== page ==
This Easter if you’re visiting the coast see how your connection with the seaside blossoms through your footsteps. Take the time to stop and soak up this sensory experience – the sights, the sounds, the smells and taste. You’ll see the coast anew, I can assure you.
Recently I came across some photos of me from when I was about three or four years old. Three pictures really stood out and they were all taken on the South Devon coast. They show me with my Mum and Dad and Gran who lived in Exeter – either building sandcastles or going for a little wander.
On the beach with my Gran building Sandcastles
Many of my earliest memories are from those day trips to the seaside – especially Dawlish Warren and Exmouth. Holding those slightly faded colour photos transports me back thirty years.
At Dawlish I can vividly remember the walk from the car park near the station up towards the sand dunes and the beach. First you had to pass the shops selling buckets and spades, deckchairs and beach balls before you made it to the sands. On the way back the smell of fish and chips wafted through the air and the temptation of an ice-cream with a chocolate flake was very strong.
And there was the stunning walk (though I was probably a reluctant walker aged 3 or 4-years old) pinned up against the railway on one side and the beach on the other between Dawlish Warren and Dawlish. Its a spot everyone knows now thanks to the drama of the railway line hanging above the crashing waves pretty much a year ago.
These memories of days at the seaside as children are part of our national DNA. Millions of Brits head to the coast every year. And there is a rich social history of the connections between the big cities and the nearest stretch of coastline. Begun with the expansion of the rail network and helped by the arrival of paid annual leave in the 1930s people from the East Midlands headed east to Skegness and the Norfolk coast while for the West Midlands it was Wales and especially Somerset. Its something that has been traditionally repeated across the land.
A day trip or holiday by the coast still excites families up and down the land. We took our kids to Lyme Regis for their first experience of the coast – paddling in the water and eating sand. When ever we go to a beach, whether in Cornwall or Pembrokeshire, as soon as we’re out of the car they’re off, running, laughing and having fun.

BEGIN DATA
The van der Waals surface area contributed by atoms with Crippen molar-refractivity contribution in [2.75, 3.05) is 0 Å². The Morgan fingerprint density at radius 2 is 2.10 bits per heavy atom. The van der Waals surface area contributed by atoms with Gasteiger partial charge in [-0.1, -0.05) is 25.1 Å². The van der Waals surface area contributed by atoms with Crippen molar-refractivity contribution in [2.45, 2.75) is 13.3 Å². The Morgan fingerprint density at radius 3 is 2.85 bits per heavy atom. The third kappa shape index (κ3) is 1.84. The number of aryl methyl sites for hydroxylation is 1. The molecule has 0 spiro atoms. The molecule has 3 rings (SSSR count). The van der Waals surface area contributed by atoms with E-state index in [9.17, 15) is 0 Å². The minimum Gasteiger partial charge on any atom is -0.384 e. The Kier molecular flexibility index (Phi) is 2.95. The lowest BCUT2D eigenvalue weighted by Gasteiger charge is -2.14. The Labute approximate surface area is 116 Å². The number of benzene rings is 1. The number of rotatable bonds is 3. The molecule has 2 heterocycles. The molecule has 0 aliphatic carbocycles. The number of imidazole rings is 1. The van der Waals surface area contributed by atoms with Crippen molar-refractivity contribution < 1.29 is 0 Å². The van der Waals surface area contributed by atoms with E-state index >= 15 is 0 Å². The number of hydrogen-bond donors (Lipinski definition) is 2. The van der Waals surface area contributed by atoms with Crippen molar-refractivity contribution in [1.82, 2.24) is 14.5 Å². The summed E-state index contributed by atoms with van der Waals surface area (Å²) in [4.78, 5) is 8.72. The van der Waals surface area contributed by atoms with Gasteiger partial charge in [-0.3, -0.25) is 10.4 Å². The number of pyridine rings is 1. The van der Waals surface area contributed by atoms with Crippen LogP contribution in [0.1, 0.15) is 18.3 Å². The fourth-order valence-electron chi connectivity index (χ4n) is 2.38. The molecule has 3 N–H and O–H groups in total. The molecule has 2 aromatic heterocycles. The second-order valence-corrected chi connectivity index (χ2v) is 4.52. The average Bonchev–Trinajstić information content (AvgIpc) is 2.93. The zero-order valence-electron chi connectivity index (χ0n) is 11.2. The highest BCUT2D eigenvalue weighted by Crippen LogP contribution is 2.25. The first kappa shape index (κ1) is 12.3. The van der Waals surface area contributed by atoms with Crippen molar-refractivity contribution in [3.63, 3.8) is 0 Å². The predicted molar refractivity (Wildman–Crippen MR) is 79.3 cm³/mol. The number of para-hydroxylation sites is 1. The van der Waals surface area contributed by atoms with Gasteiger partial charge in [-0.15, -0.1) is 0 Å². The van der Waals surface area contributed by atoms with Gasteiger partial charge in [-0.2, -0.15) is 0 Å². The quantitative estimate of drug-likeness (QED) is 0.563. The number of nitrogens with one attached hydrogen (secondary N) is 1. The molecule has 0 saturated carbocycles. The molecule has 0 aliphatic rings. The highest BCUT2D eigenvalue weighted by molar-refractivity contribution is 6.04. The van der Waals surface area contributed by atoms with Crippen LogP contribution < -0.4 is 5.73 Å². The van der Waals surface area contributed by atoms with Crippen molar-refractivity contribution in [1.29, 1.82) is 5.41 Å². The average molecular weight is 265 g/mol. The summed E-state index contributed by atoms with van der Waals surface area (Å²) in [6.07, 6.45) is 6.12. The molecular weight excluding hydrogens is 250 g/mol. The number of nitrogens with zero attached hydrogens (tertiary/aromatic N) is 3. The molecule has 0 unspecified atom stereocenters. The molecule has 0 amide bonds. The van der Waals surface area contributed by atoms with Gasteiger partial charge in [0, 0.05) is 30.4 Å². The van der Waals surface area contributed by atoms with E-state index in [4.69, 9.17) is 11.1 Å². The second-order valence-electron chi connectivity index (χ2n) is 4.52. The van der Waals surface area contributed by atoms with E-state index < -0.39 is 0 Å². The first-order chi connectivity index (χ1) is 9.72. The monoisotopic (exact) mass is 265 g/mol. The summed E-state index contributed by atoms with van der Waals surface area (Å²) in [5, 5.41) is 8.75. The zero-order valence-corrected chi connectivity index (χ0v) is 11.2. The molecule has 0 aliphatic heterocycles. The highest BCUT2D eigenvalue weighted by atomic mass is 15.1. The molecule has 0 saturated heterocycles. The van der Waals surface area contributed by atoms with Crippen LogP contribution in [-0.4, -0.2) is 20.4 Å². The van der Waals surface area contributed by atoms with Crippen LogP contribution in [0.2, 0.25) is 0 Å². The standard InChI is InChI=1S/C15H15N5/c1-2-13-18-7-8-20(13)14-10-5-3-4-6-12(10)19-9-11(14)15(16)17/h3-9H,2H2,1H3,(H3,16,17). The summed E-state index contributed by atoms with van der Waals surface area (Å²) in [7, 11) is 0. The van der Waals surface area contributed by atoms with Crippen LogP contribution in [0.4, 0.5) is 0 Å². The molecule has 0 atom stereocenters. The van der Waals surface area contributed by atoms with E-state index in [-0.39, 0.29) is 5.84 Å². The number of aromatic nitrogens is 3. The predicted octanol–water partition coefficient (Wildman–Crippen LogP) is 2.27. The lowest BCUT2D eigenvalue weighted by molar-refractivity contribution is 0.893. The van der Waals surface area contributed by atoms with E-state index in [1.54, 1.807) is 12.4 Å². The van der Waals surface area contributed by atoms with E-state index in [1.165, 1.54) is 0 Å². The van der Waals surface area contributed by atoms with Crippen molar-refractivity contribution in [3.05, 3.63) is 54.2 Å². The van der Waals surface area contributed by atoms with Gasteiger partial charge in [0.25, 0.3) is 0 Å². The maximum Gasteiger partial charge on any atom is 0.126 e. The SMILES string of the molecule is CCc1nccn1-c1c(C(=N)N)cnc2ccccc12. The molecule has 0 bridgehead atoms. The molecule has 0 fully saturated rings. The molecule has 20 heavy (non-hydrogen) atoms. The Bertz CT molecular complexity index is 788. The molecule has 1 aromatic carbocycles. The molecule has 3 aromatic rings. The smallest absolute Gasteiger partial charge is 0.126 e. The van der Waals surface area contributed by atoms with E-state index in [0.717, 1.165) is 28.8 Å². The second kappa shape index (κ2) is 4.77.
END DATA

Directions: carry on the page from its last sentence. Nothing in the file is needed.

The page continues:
Its these powerful memories of ice-creams on the seafront, the smell of fish and chips or the laughter of children that enrich of our love of coast.
Paddling in the cold Atlantic in August, clambering over rocks to a hidden part of the beach or a car full of sand create those moments that we cherish and talk about as families. But its also a shared collective experience with people that you’ve never met before for those few hours that you have become a community based around that one place at the seaside.
Recently I spent time on the Exe estuary watching Brent geese fly in formation across the silver winter sunshine drenched mudflats. This was a place I knew well growing up and it felt good to be back; partly through nostalgia and partly through the freshness of the coast that day.
The seaside towns and the miles of golden sand that we visit as children and adults, though constantly changing, are a constant in our lives. Somewhere where we can vividly imagine a past of happy days and a place that we can return to physically or in our daily thoughts.
Posted in beaches, coast, families, memories, natural childhood, seaside
Tagged childhood, Coast, Devon, Dorset, families, memories, Pemrbrokeshire, seaside
Spending a day at Lyme Regis got me thinking about why the coast matters to us.
It’s much more than just being an island nation though thats an important factor. We like to gravitate to the coast. It is something that binds the generations: a kind of social glue.
My own mini mass observation project on the Dorset coast showed that the power of the seaside is compelling. We change in character and the cares of every day life float away.
The muffled sound of children laughing, the chatter of contented day-trippers and the melodic sound of the waves create an intoxicating effect. A trigger in our mind equates the coast with a sense of happiness. We tap into our memories of childhood spent crabbing, building sandcastles and anticipating the nectar of an ice-cream.
The Victorians saw the coast as the place to revive our constitution; the perfect place to take the air. In modern times our quest is for a connection with nature, the sense of coming together and a journey to a place where we can dream.
For me the coast fires our imagination. The rules of the treadmill of life are suspended and we get closer to the natural world. We are drawn to the coast by this magnetic sense of being somewhere we’re not judged and flourish on the collective endeavour of getting there.
A journey to the coast is exhilarating, wondrous, emotional and tiring. It becomes addictive: we need our fix of the seaside to keep us going. That is why the coast matters.